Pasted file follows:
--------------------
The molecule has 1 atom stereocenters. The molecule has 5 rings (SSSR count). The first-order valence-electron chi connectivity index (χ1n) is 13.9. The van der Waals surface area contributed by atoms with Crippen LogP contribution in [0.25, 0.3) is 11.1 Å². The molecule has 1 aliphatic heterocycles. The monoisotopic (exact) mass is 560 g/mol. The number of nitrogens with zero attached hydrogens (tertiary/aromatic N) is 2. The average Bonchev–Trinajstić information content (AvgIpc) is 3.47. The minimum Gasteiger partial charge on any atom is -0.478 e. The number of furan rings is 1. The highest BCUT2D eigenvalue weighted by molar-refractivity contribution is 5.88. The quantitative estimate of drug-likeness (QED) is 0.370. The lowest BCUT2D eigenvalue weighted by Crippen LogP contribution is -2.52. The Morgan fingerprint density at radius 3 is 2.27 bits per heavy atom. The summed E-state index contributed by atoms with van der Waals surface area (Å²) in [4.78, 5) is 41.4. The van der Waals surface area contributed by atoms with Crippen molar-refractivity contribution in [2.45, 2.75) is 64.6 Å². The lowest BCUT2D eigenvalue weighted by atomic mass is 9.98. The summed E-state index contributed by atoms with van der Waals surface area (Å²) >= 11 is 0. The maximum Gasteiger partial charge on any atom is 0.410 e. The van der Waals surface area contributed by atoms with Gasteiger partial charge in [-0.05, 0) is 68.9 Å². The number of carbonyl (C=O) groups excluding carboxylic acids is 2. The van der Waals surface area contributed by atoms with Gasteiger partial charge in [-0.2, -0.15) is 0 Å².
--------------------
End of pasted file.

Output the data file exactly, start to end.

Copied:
The molecule has 1 atom stereocenters. The molecule has 5 rings (SSSR count). The first-order valence-electron chi connectivity index (χ1n) is 13.9. The van der Waals surface area contributed by atoms with Crippen LogP contribution in [0.25, 0.3) is 11.1 Å². The molecule has 1 aliphatic heterocycles. The monoisotopic (exact) mass is 560 g/mol. The number of nitrogens with zero attached hydrogens (tertiary/aromatic N) is 2. The average Bonchev–Trinajstić information content (AvgIpc) is 3.47. The minimum Gasteiger partial charge on any atom is -0.478 e. The number of furan rings is 1. The highest BCUT2D eigenvalue weighted by molar-refractivity contribution is 5.88. The quantitative estimate of drug-likeness (QED) is 0.370. The lowest BCUT2D eigenvalue weighted by Crippen LogP contribution is -2.52. The Morgan fingerprint density at radius 3 is 2.27 bits per heavy atom. The summed E-state index contributed by atoms with van der Waals surface area (Å²) in [4.78, 5) is 41.4. The van der Waals surface area contributed by atoms with Crippen molar-refractivity contribution in [2.45, 2.75) is 64.6 Å². The lowest BCUT2D eigenvalue weighted by atomic mass is 9.98. The summed E-state index contributed by atoms with van der Waals surface area (Å²) >= 11 is 0. The maximum Gasteiger partial charge on any atom is 0.410 e. The van der Waals surface area contributed by atoms with Gasteiger partial charge in [-0.05, 0) is 68.9 Å². The number of carbonyl (C=O) groups excluding carboxylic acids is 2. The van der Waals surface area contributed by atoms with Gasteiger partial charge in [-0.2, -0.15) is 0 Å².